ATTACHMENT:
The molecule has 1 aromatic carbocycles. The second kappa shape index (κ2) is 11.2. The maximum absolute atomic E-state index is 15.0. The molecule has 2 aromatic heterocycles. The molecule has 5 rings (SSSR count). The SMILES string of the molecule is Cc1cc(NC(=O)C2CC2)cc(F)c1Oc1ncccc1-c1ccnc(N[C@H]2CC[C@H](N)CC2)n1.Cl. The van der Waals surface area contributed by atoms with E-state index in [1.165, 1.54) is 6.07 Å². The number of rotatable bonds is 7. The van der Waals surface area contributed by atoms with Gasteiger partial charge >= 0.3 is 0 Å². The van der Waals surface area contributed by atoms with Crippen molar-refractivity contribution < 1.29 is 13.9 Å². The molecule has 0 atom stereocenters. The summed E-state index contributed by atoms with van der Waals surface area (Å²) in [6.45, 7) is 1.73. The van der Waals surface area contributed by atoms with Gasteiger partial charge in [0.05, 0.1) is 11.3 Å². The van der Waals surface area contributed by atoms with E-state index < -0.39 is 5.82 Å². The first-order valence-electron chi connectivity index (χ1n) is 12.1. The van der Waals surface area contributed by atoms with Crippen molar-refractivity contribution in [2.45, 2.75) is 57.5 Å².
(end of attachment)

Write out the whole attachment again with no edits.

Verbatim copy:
The molecule has 1 aromatic carbocycles. The second kappa shape index (κ2) is 11.2. The maximum absolute atomic E-state index is 15.0. The molecule has 2 aromatic heterocycles. The molecule has 5 rings (SSSR count). The SMILES string of the molecule is Cc1cc(NC(=O)C2CC2)cc(F)c1Oc1ncccc1-c1ccnc(N[C@H]2CC[C@H](N)CC2)n1.Cl. The van der Waals surface area contributed by atoms with E-state index in [1.165, 1.54) is 6.07 Å². The number of rotatable bonds is 7. The van der Waals surface area contributed by atoms with Gasteiger partial charge >= 0.3 is 0 Å². The van der Waals surface area contributed by atoms with Crippen molar-refractivity contribution < 1.29 is 13.9 Å². The molecule has 0 atom stereocenters. The summed E-state index contributed by atoms with van der Waals surface area (Å²) in [6.45, 7) is 1.73. The van der Waals surface area contributed by atoms with Gasteiger partial charge in [0.05, 0.1) is 11.3 Å². The van der Waals surface area contributed by atoms with E-state index < -0.39 is 5.82 Å². The first-order valence-electron chi connectivity index (χ1n) is 12.1. The van der Waals surface area contributed by atoms with Crippen molar-refractivity contribution in [2.45, 2.75) is 57.5 Å².